Swaziland’s illegally-appointed Prime Minister Barnabas Dlamini has threatened to sack Swazi civil servants who campaign for democracy.
He announced yesterday (9 March 2009) that his unconstitutionally-constructed government is drafting a charter that will compel civil servants who are members of political parties to either renounce their membership or resign from the civil service.
‘If they refuse to resign from these organisations, they will be pushed out,’ Dlamini told Swaziland’s House of Assembly.
The move is another attempt by Swaziland’s ruling elite to stifle political dissent in the kingdom. Last November, Dlamini branded four political entities as ‘terrorist’ organisations and now members and supporters face up to 25 years in jail.
Mario Masuku, President of the People’s United Democratic Movement (PUDEMO), one of the branded entities, has been in jail since November awaiting trial on a charge under the Suppression of Terrorism Act.
In the latest development, Dlamini said his government was aware that some civil servants were ‘fighting the system’.
The Times of Swaziland, the kingdom’s only independent daily newspaper, today (10 March 2009) reports Dlamini saying, ‘This should not happen. In the Commonwealth (former British colonies) countries, civil servants are not supposed to publicly declare their alignment with political parties. It is even worse, especially here in Swaziland where these civil servants even occupy prominent positions in these organisations.’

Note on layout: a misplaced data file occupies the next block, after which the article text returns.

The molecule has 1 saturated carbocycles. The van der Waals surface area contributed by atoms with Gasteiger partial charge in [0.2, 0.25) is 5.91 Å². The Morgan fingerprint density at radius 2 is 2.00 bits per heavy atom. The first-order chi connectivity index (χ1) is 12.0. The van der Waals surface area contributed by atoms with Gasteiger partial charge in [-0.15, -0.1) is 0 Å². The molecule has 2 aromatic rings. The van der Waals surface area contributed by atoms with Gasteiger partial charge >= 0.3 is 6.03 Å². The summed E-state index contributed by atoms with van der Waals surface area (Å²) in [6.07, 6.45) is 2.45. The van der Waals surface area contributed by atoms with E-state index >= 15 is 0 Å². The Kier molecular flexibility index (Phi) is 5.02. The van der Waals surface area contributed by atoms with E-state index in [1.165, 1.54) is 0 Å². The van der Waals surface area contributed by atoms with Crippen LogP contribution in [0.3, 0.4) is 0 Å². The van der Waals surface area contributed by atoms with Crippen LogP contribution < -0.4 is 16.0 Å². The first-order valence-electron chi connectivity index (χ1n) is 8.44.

The Prime Minister was responding to a question from MP Patrick Gamedze who asked why civil servants with anti-government political views were kept in the civil service and why Swaziland’s Intelligence Branch allowed it to happen unchecked.
The Times reported Dlamini saying his government was drafting a charter and also amending the General Orders to prevent this from happening. He advised those civil servants involved to resign from the civil service if they wanted to be politicians.
The newspaper said it was then that he stated that they would be given a chance to put their houses in order failing which they would be ‘pushed out’.
The newspaper reported that it is ‘public knowledge’ that many civil servants, including school teachers were critical of the government.